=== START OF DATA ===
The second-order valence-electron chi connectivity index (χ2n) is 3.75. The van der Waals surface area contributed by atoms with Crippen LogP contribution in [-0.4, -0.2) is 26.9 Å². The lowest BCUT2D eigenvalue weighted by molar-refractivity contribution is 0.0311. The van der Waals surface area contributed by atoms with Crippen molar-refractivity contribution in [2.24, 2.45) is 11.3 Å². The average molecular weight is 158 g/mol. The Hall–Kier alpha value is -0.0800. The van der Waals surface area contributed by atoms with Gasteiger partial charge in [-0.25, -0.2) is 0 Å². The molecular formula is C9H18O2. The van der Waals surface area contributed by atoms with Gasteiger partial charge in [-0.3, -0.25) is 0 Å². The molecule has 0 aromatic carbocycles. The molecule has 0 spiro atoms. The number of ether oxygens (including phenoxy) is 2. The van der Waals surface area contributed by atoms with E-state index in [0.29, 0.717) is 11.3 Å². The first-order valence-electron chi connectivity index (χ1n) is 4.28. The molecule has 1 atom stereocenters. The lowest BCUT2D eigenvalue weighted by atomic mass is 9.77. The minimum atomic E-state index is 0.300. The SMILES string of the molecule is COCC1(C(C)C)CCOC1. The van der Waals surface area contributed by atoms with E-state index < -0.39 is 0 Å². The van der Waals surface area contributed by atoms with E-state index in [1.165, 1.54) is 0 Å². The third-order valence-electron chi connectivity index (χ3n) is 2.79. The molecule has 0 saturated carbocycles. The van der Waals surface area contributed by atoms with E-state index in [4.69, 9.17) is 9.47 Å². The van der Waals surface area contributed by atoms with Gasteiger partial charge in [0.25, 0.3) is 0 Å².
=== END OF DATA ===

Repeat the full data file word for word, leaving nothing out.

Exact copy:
The second-order valence-electron chi connectivity index (χ2n) is 3.75. The van der Waals surface area contributed by atoms with Crippen LogP contribution in [-0.4, -0.2) is 26.9 Å². The lowest BCUT2D eigenvalue weighted by molar-refractivity contribution is 0.0311. The van der Waals surface area contributed by atoms with Crippen molar-refractivity contribution in [2.24, 2.45) is 11.3 Å². The average molecular weight is 158 g/mol. The Hall–Kier alpha value is -0.0800. The van der Waals surface area contributed by atoms with Gasteiger partial charge in [-0.25, -0.2) is 0 Å². The molecular formula is C9H18O2. The van der Waals surface area contributed by atoms with Gasteiger partial charge in [-0.3, -0.25) is 0 Å². The molecule has 0 aromatic carbocycles. The molecule has 0 spiro atoms. The number of ether oxygens (including phenoxy) is 2. The van der Waals surface area contributed by atoms with E-state index in [0.29, 0.717) is 11.3 Å². The first-order valence-electron chi connectivity index (χ1n) is 4.28. The molecule has 1 atom stereocenters. The lowest BCUT2D eigenvalue weighted by atomic mass is 9.77. The minimum atomic E-state index is 0.300. The SMILES string of the molecule is COCC1(C(C)C)CCOC1. The van der Waals surface area contributed by atoms with E-state index < -0.39 is 0 Å². The van der Waals surface area contributed by atoms with E-state index in [1.165, 1.54) is 0 Å². The third-order valence-electron chi connectivity index (χ3n) is 2.79. The molecule has 0 saturated carbocycles. The van der Waals surface area contributed by atoms with E-state index in [4.69, 9.17) is 9.47 Å². The van der Waals surface area contributed by atoms with Gasteiger partial charge in [0.25, 0.3) is 0 Å².